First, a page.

The Individuality of Animals

Have you seen March of the Penguins? It’s a documentary about emperor penguins in Antarctica that made a big splash (har, har) a few years ago. The penguins “nest” far from the sea (they don’t actually make nests) to avoid predators, but this means they’re far from their food source. Since getting to food requires a loooooong walk, the males incubate the eggs while the females leave for several months to feed. Then the females return, and the males get a turn to walk to the ocean and fish.

The whole thing is quite amazing, but one thing that really struck me is that, among all these thousands of penguins, the parents are able to recognize one another and their chicks with no problem. How? The males are generally a bit bigger than the females, but their markings are the same. They sound the same. They move the same. To me, emperor penguins look pretty much identical.

Recently, this video came across my Fb feed. ‘Cause, you know, I’m a bird-watcher, so delightfully geeky stuff like this tends to come my way.

If you’re like me, you were struck by the very clear differences among these blue jays (which are, by the way, one of my very favorite North American species). Once the video-maker begins to point them out — myriad differences in shades of blue, eye shape, black lines around the eyes, etc. — they’re obvious. But until she begins, they aren’t. Until watching this video, I would’ve thought blue jays were largely indistinguishable from one another.

It makes me wonder whether any animal species is really as homogeneous as I feel emperor penguins are. Probably not. Perhaps the perception of homogeneity is a symptom of outsiderness: when you’re looking what is other to you, you don’t notice the differences that the other easily sees in its own kind.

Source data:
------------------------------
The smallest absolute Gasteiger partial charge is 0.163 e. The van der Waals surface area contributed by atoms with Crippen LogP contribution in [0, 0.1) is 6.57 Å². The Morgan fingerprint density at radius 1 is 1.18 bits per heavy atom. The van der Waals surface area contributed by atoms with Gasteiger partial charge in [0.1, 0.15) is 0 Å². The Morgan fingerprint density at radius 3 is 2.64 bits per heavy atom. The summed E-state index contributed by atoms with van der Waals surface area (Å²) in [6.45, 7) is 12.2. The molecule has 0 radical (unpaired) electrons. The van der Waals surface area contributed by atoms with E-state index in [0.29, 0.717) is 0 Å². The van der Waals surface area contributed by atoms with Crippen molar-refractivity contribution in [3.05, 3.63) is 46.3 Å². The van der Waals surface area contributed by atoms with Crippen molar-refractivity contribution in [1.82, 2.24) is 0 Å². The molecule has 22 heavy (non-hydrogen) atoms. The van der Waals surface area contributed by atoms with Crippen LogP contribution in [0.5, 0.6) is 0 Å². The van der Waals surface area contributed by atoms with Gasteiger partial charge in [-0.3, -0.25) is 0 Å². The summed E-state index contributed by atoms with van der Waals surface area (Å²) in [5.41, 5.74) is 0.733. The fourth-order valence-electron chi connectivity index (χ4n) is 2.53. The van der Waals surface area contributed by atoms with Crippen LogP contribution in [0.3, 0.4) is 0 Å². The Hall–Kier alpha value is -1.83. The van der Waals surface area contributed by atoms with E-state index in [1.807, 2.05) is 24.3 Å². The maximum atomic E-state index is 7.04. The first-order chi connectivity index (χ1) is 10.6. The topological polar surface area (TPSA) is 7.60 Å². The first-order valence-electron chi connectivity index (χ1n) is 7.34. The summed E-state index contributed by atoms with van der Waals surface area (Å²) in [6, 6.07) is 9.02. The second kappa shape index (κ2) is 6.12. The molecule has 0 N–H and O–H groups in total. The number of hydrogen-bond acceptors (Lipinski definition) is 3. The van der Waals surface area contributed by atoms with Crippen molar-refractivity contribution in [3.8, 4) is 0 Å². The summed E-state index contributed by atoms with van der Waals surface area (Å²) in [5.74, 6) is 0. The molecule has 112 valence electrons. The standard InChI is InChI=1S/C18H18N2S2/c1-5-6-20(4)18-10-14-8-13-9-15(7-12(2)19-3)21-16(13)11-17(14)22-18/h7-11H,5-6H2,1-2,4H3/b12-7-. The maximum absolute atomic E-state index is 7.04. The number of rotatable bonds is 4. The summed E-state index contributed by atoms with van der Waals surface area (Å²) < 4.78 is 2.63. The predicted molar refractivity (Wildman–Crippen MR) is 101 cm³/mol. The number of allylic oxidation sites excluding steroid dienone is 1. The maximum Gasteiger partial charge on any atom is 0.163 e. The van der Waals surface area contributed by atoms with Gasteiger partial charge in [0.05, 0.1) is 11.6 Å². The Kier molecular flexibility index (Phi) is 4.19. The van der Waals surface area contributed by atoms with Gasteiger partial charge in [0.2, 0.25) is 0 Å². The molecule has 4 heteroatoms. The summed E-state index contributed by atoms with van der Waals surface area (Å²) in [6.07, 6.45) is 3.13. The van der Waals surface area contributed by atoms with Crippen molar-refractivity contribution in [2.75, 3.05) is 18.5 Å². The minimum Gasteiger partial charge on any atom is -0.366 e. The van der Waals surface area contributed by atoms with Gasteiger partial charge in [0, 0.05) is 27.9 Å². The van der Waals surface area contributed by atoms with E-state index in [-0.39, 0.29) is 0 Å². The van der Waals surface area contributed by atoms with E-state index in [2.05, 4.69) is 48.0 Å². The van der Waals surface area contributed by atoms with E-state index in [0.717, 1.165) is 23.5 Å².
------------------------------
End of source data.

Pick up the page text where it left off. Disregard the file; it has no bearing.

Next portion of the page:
If that’s the case, I’d like to lose my outsiderness more often.

Free Speech: Don’t Assume Reason’s on Your Side

I’m as strong an advocate of free speech as you’re likely to find. I think there are plenty of things we should choose not to say — certain racial epithets, for instance — but if you want to go ahead and be an ass and say them, I’ll defend your right to do so ’til the sun goes down. Applying social pressure in an attempt to shape speech choices is fine with me; restricting absolute speech rights is not. I expect other people to treat my speech in the same way.

To many people in the west, this attitude is utterly normal. Expected. Assumed. I know not all European countries safeguard speech to the degree we do here in the U.S. (where it is, for instance, perfectly legal to deny the Holocaust, and you can wear whatever religious symbols you choose), but in general, I think people living in western nations are steeped in a free-speech ethos.

That’s great. Wouldn’t have it any other way.

But there is a problem: the free-speech ethos is so enveloping that it’s hard for us to understand why or how anyone might be against free speech. This inability to see “free-speech cultures” from the outside means that we’re taken by surprise by events like the Charlie Hebdo massacre. It is simply inconceivable to us that there are people out there who truly believe that freedom of speech is not just unnecessary but actively bad.

Over the last day, I’ve imagined defending the concept of free speech to some sort of fundamentalist. In today’s world, we might tend to assume this fundamentalist is Muslim, but many other religious traditions have also had powerful impulses against free speech. So let’s just make this fundamentalist — I’ll call him “Bob” — a generic monotheist and leave it at that. In my head, the conversation goes something like this:

Me: I know you find this artwork religiously offensive, but the right to free speech must trump any one religion’s views about what is and is not offensive.

Bob: Why? Why should the right to free speech be more important than what God says about how we’re supposed to behave?